It would be great if we could all learn to speak five or six languages. That isn’t likely to happen, though, so we have to look for some clues in the music itself.

Much of the music you will do in other languages was written to be sung in those languages, and the composers did a lot of the work for you. The pulse of the music is a good clue about where most of the syllabic stress belongs (though not always). You should also look for hints in the way the text is broken up in your music. Most music publishers put dashes between the syllables of a word that is broken up by several notes, and they leave space between words. The punctuation can give you a sense of the phrasing – periods at the end of sentences, etc.

Some publishers now even help by marking the stressed syllables in the text, either by underlining the stressed syllables, by MAKing the stressed SYLLable all caps, or by other obvious markings.

Careful attention to such details can make a huge difference in the music. Choirs who successfully master this aspect of choral singing tend to stand out from the crowd, and their audiences will keep coming back for more.

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Steve Ericson’s Tips for singers (Part II Extending the Range

Steve Ericson’s Tips for Singing (Part II – Extending the Range)

previously at ChoirSinger.com – Extending the range – higher

Republished with permission

One of the best Basses I've ever had the privilege to sing with and a good friend.

One of the best Basses I’ve ever had the privilege to sing with and a good friend.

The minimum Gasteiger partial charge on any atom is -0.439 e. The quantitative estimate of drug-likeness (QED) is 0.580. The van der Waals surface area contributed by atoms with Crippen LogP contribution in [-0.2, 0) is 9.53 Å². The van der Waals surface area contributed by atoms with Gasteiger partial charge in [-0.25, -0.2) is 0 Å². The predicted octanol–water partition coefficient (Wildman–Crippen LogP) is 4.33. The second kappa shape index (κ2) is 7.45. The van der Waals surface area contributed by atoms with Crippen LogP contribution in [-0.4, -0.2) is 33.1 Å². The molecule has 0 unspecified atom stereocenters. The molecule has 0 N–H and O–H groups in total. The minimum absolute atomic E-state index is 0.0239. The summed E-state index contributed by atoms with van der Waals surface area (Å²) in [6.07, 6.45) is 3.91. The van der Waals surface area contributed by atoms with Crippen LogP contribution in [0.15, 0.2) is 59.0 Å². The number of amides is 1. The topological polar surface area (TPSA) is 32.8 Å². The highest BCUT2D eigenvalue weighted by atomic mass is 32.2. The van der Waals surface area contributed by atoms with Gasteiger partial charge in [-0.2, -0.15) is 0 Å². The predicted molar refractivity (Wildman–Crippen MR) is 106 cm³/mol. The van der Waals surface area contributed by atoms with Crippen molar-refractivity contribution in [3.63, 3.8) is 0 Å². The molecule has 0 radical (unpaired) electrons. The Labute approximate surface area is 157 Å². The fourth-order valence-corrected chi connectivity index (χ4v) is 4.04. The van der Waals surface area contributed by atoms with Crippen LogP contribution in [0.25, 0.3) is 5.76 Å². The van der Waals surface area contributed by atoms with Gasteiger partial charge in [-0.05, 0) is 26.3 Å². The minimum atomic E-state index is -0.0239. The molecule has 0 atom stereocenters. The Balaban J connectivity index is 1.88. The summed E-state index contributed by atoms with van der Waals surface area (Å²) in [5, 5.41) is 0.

One of the biggest challenges facing most singers is the high end of the voice: those notes which are at or slightly above the range where singing is comfortable. Often that part of the voice sounds strained, or if abused too often becomes permanently strident.

This is not good.

As a young bass, my voice coaches often despaired of my ever being able to sing above the staff – anything above a B-flat for me was a real struggle. Looking back on it now, I can see what I was doing wrong (and where they missed some chances to help).

I’ll stick with my side of things. For too long I tried to muscle my voice up to the high notes. What I really needed to do was back off the pressure and tension I was putting on my throat and free up the vocal mechanism. More importantly, I had to learn to place the voice up into the big resonating chamber of the head. (Note: placing the voice in the head is a conceptual process, not a physical one. More on the mechanics shortly.)

If you are having trouble with the top of your range, try using a more gentle approach to singing. Relax the neck and shoulders. Lift the ribs and take a comfortable breath. Open your mouth tall, not wide, and imagine your voice floating above your head. Then gently sing a note that you know is higher than you are normally comfortable with. Don’t worry about the exact pitch, the idea here is to see how effortless it can be, and notes can get in the way at this point.

If you can grasp this idea, listen to the quality of the note you just sang. It may sound nothing like your regular singing voice at this point. That’s OK. There will be time to develop that sound later. It is important not to rush this process, as you can hurt yourself trying to do too much too soon.